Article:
How did you end up making a film about Israeli punks?
FRONTLINE/World reporter Liz
I went to Israel in the summer of 2003, three years after the
Intifada began. I realized that so many of my peers had such
a limited view of what's going on over there. I wanted to throw
another perspective into the mix from the one you hear in the
U.S. everyday, which is a very limited and frightening one.
I thought, who better to present an alternative view of society
than a group of punk rockers?
Did you even know there was a punk scene in Israel?
The Israeli punk band Useless I.D. had toured the U.S. back and 1998. When I saw them perform, I felt my Jewish upbringing, interest in Israel, and love of underground music had come together in an interesting way. I had a feeling there must be a small punk movement in Israel, but when I arrived, I was surprised to find a scene full of young, idealistic, conflicted, and articulate characters.
Historically, punk has grown out of political or social upheaval and this
is also true of Israel. There are more than 40 punk bands in
the scene there now, although the turnover is pretty high because
of the mandatory military service. Alternative culture is in
its infancy in Israel, so there are few venues and practice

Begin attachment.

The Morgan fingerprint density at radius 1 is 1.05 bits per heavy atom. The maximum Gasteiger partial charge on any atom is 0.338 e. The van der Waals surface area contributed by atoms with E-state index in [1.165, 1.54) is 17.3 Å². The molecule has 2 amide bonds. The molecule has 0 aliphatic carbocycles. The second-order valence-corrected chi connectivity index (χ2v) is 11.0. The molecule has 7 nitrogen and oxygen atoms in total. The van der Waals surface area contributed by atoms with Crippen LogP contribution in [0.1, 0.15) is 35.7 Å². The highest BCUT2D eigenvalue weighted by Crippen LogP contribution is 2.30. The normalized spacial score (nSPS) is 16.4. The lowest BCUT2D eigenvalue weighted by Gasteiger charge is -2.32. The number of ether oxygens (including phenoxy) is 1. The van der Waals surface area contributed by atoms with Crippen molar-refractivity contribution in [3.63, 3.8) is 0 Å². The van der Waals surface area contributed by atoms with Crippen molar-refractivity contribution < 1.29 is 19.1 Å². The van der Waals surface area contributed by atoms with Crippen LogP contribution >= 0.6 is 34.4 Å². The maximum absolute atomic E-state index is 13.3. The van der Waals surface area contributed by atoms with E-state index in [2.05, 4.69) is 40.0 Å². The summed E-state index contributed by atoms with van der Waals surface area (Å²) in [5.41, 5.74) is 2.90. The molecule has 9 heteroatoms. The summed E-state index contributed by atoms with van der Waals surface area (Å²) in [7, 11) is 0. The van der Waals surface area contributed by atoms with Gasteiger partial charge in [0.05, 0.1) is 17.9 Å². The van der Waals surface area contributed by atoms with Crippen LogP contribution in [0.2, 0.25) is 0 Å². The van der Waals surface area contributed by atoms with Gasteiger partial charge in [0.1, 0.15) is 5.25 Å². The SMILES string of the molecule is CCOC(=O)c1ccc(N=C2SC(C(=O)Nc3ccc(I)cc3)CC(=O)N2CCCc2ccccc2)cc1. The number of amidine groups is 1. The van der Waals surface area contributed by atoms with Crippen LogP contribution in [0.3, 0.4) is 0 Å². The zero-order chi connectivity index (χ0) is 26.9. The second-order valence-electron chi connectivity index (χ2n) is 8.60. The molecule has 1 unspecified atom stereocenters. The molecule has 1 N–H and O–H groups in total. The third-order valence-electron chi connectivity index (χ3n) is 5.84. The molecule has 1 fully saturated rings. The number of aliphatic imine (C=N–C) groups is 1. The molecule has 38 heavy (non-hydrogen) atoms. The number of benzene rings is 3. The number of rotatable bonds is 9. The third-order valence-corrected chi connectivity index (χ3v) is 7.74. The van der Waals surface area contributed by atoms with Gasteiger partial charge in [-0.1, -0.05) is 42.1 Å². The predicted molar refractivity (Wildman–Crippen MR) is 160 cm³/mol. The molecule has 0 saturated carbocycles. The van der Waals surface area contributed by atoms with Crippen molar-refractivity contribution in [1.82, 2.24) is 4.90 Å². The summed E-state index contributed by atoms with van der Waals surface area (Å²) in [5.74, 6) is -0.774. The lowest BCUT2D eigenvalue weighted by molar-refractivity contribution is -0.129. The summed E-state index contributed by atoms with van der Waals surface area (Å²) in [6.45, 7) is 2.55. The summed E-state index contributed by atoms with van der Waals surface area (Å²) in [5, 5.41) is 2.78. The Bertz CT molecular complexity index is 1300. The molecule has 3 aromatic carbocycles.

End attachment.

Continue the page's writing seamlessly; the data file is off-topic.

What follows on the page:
spaces or independent recording studios to support these bands.
Much of Israel's live punk scene takes place in small venues around
How do politics and music mix in this case?
One of the biggest schisms in the scene is between the politically active bands and those who just play for fun. You find this in most punk scenes, but it's particularly poignant in a place as politically charged as Israel. It was easier for me to understand both sides once I started talking to the bands. Guy Carmel and Ishay Berger from Useless I.D. told me they play poppy love songs, not anti-occupation rants, because their lives are already mired in politics. Their music is a deliberate escape from that.
With the exception of the hardcore band Retribution whose music is highly nationalistic and right wing, most of the bands I spoke to lean to the left.
What's the general attitude toward military service?
With mandated military service, uniformed soldiers are a regular
presence on Israeli streets.
Many Israeli punks share a distrust and often an outright rejection of the Israeli armed forces. Every Israeli citizen is mandated to serve as soon as they reach 18, just after they graduate high school. Typically, boys serve for three years and girls for about two; and men serve one month every year at least until they reach their 40s. For some of these teenagers, service can mean an administrative job, or full combat in hostile territory.
Are there any exceptions to being drafted?
Ultra-religious Jews are excluded so they can study religious
law, which explains some of the animosity the punks have toward
the religious right. You can also submit yourself to intensive
psychological testing in the hopes that a military psychiatrist
will declare you insane. Many punks take this route. David Katzin
with the band Nikmat Olalim, told me it's fairly easy to be
categorized this way: "If you're not interested in going into
the Army, you're already an outcast." For those who are excused